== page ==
Barring unusual circumstances, Heart Test is scheduled to make its entrance in the public arena on June 15, 2022. The Southlake, Texas-based company plans to raise $8.8 million through the distribution of 1.75 million units at a price range between $4.50 and $5.50. Each unit consists of one share of common stock and one warrant exercisable at the initial offering price, which is typically revealed a day prior to the IPO.
Heart Test plans to list its shares on the Nasdaq exchange under the ticker symbol HSCS. The Benchmark Company represents the sole bookrunner for this IPO.
To be clear, the inclusion of warrants adds another layer of risk to the deal. Typically (though it’s not always the case), companies that are stretched cash wise will issue warrants. Further, warrants are necessarily dilutive because their exercise results in the minting of newly issued stock as opposed to the transfer of already-outstanding stock.
What Analysts are Saying About Heart Test Laboratories IPO
As a micro-capitalization company, mainstream analysts have not weighed in on Heart Test Laboratories. That said, the medical tech firm’s Form S-1 disclosure provides plenty of material by which you can conduct independent research.
On the bullish front, Heart Test’s MyoVista platform could be a gamechanger in the diagnostics space. Per the CDC’s data, heart disease cases cost the U.S. economy $363 billion each year between 2016 and 2017, including the cost of health care services, medicines and lost productivity from death.
In addition, the agency reports that 805,000 people in this country suffer from a heart attack every year. Even more startling, one in five heart attack cases are silent, meaning that the “damage is done, but the person is not aware of it.” To mitigate the widespread negative impact of cardiovascular disease, effective screening is necessary, playing directly into the hands of Heart Test’s AI-driven ECG machine.
Just as critically, the MyoVista platform is (relatively) low cost, accessible and intuitive. Potentially, general care clinic can deploy the system and provide lifesaving diagnostics. As well, the effectiveness of MyoVista will help prevent patients from undertaking unnecessarily intensive and costly screening alternatives.
Of course, no investment is without risk, and the main one is the capriciousness of the broader healthcare segment. Should the MyoVista algorithm fail to achieve FDA approval, investors can quickly lose patience, thus flatlining HSCS stock.
Also, innovative medical proposals require plenty of cash to catalyze and maintain forward progress. Even if MyoVista passes regulatory trails with flying colors, the myriad distractions and headwinds of the day could sink HSCS stock.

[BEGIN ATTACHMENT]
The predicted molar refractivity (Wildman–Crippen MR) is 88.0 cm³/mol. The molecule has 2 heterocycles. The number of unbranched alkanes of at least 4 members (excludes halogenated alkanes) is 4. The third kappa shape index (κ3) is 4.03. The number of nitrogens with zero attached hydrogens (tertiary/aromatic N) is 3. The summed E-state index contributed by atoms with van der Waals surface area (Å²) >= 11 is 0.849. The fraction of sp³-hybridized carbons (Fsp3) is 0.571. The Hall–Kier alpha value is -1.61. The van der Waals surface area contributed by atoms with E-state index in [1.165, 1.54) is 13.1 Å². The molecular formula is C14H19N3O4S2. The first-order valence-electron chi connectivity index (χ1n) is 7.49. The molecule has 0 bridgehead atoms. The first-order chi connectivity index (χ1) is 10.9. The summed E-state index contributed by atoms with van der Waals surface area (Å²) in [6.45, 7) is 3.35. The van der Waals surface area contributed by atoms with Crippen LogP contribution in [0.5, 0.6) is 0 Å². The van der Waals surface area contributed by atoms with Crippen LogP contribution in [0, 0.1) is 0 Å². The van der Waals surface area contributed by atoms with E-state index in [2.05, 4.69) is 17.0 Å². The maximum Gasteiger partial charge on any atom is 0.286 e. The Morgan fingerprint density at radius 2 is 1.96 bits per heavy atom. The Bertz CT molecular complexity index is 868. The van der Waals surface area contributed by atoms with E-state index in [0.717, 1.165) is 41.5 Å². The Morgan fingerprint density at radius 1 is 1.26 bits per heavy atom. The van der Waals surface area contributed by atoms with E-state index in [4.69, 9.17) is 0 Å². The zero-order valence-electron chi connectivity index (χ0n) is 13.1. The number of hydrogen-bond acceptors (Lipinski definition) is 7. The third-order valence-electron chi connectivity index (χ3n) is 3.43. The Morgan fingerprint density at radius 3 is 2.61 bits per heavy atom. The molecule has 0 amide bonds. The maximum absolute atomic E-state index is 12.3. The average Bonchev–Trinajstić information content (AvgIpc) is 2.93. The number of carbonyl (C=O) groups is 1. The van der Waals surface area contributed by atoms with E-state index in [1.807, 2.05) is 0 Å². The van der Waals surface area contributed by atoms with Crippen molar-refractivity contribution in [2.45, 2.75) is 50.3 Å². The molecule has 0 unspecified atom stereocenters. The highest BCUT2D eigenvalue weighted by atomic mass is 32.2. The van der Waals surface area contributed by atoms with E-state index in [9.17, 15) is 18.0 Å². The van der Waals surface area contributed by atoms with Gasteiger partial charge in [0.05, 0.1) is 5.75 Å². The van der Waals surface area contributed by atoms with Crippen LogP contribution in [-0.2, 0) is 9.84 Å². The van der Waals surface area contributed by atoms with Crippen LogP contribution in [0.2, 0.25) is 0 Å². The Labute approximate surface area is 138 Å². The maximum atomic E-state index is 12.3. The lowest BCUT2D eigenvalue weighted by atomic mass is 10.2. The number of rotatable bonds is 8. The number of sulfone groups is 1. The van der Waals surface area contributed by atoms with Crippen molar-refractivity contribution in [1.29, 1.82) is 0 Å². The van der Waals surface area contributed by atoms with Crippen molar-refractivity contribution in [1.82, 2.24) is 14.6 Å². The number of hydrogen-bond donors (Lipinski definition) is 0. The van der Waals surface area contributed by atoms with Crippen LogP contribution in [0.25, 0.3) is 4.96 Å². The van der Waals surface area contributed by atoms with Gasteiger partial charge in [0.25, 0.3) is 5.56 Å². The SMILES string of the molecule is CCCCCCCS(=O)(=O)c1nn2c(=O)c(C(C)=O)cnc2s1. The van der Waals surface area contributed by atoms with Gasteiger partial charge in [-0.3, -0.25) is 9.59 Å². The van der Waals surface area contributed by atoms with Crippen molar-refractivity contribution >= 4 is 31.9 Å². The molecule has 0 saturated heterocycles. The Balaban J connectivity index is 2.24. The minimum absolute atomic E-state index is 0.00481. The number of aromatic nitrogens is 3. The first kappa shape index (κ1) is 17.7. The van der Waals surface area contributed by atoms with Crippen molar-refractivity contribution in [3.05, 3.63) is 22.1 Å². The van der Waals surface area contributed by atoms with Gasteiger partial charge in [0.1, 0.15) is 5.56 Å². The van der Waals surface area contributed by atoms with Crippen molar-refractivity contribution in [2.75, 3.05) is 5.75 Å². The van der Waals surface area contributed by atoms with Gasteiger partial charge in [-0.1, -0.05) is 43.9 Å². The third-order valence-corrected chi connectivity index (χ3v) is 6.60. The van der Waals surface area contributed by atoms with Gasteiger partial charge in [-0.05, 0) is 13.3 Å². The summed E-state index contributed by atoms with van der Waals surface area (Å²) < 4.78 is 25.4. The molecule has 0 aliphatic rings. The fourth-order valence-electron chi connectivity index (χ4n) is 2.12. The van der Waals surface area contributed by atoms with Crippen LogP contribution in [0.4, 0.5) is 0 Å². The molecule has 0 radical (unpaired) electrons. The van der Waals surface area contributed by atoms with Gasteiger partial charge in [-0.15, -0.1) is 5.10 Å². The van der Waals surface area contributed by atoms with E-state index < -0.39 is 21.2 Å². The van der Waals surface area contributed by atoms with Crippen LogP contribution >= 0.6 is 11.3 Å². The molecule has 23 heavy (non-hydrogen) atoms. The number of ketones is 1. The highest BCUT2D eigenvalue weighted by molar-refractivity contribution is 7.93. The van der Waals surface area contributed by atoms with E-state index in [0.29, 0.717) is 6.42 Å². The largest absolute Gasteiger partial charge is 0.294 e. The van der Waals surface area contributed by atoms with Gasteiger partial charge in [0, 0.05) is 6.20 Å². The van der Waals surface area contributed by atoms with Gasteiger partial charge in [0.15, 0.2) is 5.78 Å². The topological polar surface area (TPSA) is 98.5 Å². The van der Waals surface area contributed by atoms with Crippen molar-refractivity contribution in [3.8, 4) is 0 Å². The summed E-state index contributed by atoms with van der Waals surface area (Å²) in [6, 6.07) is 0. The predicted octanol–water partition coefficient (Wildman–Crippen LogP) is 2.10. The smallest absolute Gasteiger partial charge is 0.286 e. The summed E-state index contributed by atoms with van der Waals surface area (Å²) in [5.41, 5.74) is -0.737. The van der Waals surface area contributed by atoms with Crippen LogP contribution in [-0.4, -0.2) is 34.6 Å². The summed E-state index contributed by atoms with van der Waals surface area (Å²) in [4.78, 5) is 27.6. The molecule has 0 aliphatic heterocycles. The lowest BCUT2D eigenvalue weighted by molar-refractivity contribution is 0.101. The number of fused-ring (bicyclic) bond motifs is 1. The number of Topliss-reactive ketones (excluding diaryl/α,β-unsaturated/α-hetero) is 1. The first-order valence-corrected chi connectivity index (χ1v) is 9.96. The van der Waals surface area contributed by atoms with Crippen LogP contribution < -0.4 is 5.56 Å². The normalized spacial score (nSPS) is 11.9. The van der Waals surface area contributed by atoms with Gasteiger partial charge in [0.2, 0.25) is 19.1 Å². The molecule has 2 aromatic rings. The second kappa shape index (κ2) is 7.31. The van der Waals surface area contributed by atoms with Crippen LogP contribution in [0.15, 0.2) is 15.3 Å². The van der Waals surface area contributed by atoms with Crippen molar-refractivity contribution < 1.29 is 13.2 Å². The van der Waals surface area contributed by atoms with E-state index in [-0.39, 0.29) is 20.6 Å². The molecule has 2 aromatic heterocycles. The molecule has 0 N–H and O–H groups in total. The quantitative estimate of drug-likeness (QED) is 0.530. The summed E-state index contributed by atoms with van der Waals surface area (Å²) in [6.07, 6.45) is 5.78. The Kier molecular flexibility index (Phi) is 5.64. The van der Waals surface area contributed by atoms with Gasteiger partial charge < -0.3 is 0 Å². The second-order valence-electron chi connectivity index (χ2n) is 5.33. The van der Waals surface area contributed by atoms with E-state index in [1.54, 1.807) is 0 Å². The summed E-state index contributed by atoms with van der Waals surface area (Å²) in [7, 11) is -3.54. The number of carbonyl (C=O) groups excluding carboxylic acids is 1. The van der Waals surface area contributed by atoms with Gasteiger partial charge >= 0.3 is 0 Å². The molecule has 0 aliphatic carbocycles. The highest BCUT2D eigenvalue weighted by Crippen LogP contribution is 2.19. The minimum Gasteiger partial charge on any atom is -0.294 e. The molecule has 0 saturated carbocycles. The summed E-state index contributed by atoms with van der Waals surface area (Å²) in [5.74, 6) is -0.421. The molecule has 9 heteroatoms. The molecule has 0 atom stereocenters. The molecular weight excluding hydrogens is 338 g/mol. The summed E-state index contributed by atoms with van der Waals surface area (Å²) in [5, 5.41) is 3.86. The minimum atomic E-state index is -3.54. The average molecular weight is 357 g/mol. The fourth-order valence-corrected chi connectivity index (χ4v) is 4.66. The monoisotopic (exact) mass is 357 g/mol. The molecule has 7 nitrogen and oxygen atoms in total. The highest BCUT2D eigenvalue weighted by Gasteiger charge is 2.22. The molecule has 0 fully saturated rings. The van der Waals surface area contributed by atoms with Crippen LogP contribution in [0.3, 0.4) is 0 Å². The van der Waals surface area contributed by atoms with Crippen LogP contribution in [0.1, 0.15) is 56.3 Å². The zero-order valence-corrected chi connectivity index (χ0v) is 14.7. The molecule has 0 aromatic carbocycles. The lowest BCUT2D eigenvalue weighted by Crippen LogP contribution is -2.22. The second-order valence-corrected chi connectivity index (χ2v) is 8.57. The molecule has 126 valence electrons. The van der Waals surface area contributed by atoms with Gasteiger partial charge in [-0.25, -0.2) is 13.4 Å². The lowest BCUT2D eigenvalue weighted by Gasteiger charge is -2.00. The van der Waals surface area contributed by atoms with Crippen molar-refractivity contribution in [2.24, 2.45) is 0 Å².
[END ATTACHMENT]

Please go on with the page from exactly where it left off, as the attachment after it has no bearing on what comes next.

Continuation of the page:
Heart Test Laboratories Financial History
While Heart Test’s MyoVista appears to command a potential medical breakthrough, every prospective buyer must assess the company’s financial statements. Here, a harsh reality sets in.
For one thing, Heart Test generates minimal revenue: $64,182 in the year ended April 30, 2020, and only $25,604 in fiscal year 2021. In the nine months ended Jan. 31, 2022, the company rang up $10,224 against a staggering net loss of nearly $2.8 million.
With such hefty losses, Heart Test’s issuance of warrants in its IPO should raise eyebrows. Essentially, if the company cannot secure a healthy dose of funding, it’s vulnerable to intense market volatility.
Heart Test Laboratories Potential
While heart disease may be the greatest scourge on the U.S. healthcare system, the tragedy is that it doesn’t have to be. With proper diagnosing and the appropriate treatment course, many affected by cardiovascular conditions may enjoy otherwise healthy and productive lives. However, early and accurate detection is key — and this of course is central to the narrative of Heart Test Laboratories.
At the same time, what will trip up prospective investors of HSCS stock is the underlying financials. With Heart Test suffering steep net losses against very minimal sales, it’s mostly dependent on investor funds. Unfortunately, this sentiment can dry up should regulatory speedbumps materialize.
Ultimately, HSCS stock is a high-risk, high-reward venture that can very well change the paradigm of cardiovascular diagnostics. But to be sure, it’s not an appropriate investment for everyone as the stock is potentially vulnerable to extreme volatility.
Where to Buy Heart Test Laboratories IPO Stock
If you want to participate in Heart Test’s IPO, you’ll need to know how to buy stocks. But before you take that step, you must sign up for a brokerage account. Below is a list of best brokers to consider.
HSCS Restrictions for Retail Investors
Review the Financial Industry Regulatory Authority (FINRA) rules on restricted persons before participating in an IPO. Don’t engage if you have privileged information.
Those interested in acquiring shares of Heart Test Laboratories on a pre-IPO basis — or shares at their initial offering price — can open an account with ClickIPO. Keep in mind that while buying at this favorable rate is initially advantageous, the market always has the last word.